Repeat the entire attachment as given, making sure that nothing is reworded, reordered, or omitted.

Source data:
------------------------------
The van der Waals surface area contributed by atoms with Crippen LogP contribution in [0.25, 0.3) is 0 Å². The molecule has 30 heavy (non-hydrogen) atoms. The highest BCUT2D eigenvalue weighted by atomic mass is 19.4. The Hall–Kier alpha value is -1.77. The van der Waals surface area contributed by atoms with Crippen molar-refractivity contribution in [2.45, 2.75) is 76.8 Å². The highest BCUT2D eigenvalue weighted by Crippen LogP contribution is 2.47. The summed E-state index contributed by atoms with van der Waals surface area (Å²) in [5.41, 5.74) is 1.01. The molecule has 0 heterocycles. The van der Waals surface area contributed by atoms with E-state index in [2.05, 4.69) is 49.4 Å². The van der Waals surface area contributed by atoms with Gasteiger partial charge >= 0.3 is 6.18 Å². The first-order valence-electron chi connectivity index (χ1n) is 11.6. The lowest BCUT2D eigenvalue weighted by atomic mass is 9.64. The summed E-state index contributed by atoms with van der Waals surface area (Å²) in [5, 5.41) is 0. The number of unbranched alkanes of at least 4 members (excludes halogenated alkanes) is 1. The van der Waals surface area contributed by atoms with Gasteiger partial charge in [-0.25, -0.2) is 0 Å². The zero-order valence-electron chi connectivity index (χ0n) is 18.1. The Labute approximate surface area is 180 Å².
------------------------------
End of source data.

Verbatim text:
The van der Waals surface area contributed by atoms with Crippen LogP contribution in [0.25, 0.3) is 0 Å². The molecule has 30 heavy (non-hydrogen) atoms. The highest BCUT2D eigenvalue weighted by atomic mass is 19.4. The Hall–Kier alpha value is -1.77. The van der Waals surface area contributed by atoms with Crippen molar-refractivity contribution in [2.45, 2.75) is 76.8 Å². The highest BCUT2D eigenvalue weighted by Crippen LogP contribution is 2.47. The summed E-state index contributed by atoms with van der Waals surface area (Å²) in [5.41, 5.74) is 1.01. The molecule has 0 heterocycles. The van der Waals surface area contributed by atoms with E-state index in [2.05, 4.69) is 49.4 Å². The van der Waals surface area contributed by atoms with Gasteiger partial charge >= 0.3 is 6.18 Å². The first-order valence-electron chi connectivity index (χ1n) is 11.6. The lowest BCUT2D eigenvalue weighted by atomic mass is 9.64. The summed E-state index contributed by atoms with van der Waals surface area (Å²) in [5, 5.41) is 0. The number of unbranched alkanes of at least 4 members (excludes halogenated alkanes) is 1. The van der Waals surface area contributed by atoms with Gasteiger partial charge in [-0.25, -0.2) is 0 Å². The zero-order valence-electron chi connectivity index (χ0n) is 18.1. The Labute approximate surface area is 180 Å².